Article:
Discord on Tuesday announced it’s making a number of changes to expand its service beyond the gaming community. The company says the change is one its users have requested as Discord has become more of a tool for “day-to-day communication.”
It doesn’t have a new name, but Discord is effectively rebranding away from being an app dedicated to helping gamers communicate with one another during a tense online match.
“Games are what brought many of you on the platform, and we’ll always be grateful for that,” reads a blog post by Discord CEO Jason Citron and CTO Stanislav Vishnevskiy. “As time passed, a lot of you realized, and vocalized, that you simply wanted a place designed to hang out and talk in the comfort of your own communities and friends. You wanted a place to have genuine conversations and spend quality time with people, whether catching up, learning something, or sharing ideas.”
The company has launched a redesigned website with the tagline “Your place to talk.” The new site describes Discord as appropriate for school clubs, gaming groups, art communities, or just groups of friends. Discord outlined a number of actions it plans to take to make its platform friendlier to non-gaming users. They include improving “the new user onboarding experience,” increasing capacity for voice and video chat, and continuing to invest in “reliability and performance as our top priority.” Discord says it made the interface’s built-in jokes and references less specific to gaming. And the company has created a “Discord Safety Center” that summarizes its data practices, rules, safety tips, and explanations for parents and teachers.
Practically speaking, what the rebranding means for current and, more specifically, new Discord users is a “streamlined” onboarding experience and updated templates that make it easier to set up a server. Moving forward, they’ll also be fewer jokes within the app referencing games “to make sure everyone can take part in the fun.” Moreover, Discord claims user safety will be a major focus. “We will continue to take decisive action against white supremacists, racists and others who seek to use Discord for evil,” the company said. Discord says it has also fixed “hundreds” of bugs, as well as increased voice and video capacity by 200 percent.
Discord spends a lot of the blog post saying how the change in branding is a reflection of how people use the platform. “Looking ahead, we want to focus on the experiences and people that matter to you. And that doesn’t always include games. In many cases, you told us it doesn’t include games at all,” the company said. However, what it doesn’t mention is that the change in focus may have been necessitated by higher financial stakes and more mainstream ambitions.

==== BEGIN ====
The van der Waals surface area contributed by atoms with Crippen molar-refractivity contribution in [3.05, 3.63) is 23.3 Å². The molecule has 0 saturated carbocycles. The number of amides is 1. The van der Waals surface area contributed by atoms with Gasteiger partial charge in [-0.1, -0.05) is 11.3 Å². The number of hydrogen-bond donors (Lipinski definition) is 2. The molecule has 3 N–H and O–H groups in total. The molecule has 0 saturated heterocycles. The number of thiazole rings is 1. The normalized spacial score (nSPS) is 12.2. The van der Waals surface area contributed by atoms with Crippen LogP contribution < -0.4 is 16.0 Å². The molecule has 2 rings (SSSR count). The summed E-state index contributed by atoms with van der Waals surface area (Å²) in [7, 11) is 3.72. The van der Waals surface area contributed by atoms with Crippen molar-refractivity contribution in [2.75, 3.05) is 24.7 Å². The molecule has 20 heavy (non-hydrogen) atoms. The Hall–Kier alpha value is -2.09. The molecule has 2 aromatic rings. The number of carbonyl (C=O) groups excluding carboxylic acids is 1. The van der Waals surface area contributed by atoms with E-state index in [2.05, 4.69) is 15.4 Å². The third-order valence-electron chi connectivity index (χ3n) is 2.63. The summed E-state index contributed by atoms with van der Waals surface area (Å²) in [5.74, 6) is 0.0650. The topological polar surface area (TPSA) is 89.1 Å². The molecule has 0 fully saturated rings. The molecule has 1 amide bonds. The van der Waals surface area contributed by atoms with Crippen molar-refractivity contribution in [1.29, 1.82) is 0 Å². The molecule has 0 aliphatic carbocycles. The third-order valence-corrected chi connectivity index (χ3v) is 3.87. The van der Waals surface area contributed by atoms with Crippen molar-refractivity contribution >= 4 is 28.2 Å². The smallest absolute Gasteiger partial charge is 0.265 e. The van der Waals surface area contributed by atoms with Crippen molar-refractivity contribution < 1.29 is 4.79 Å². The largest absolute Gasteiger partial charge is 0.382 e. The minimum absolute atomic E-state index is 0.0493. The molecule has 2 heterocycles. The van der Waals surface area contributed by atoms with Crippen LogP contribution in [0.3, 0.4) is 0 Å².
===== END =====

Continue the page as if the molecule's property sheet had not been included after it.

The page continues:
Toward the end of the blog post, Discord offhandedly mentions “$100 million in additional funding.” Before today, Discord’s most recent funding round saw the company raise $150 million at a $2 billion valuation. This was back in 2018 when it was experimenting with its own digital storefront for games. A lot has changed since then, especially in recent months due to the coronavirus pandemic. Since the start of the year, the number of people using the app daily has increased by 50 percent in the US, doubled in Spain and France and tripled in Italy.
Discord has also placed a heavier emphasis on its voice chat platform of late. The company said in April that it had seen 50 percent growth in voice users in the US since the beginning of 2020. The company introduced a noise-suppression feature in beta as part of a partnership with Krisp.ai that detects and removes background noise so voices can be heard more clearly — a function that Microsoft also announced for Teams last month.
In March, Discord upped the number of users who can simultaneously view a live stream from 10 to 50, also citing the COVID-19 pandemic and the accompanying surge in live streaming and video chatting. Citron noted that the feature would be useful for teachers conducting classes remotely or co-workers collaborating. Discord stated in a tweet that it would maintain the higher limit “while it’s most critically needed.”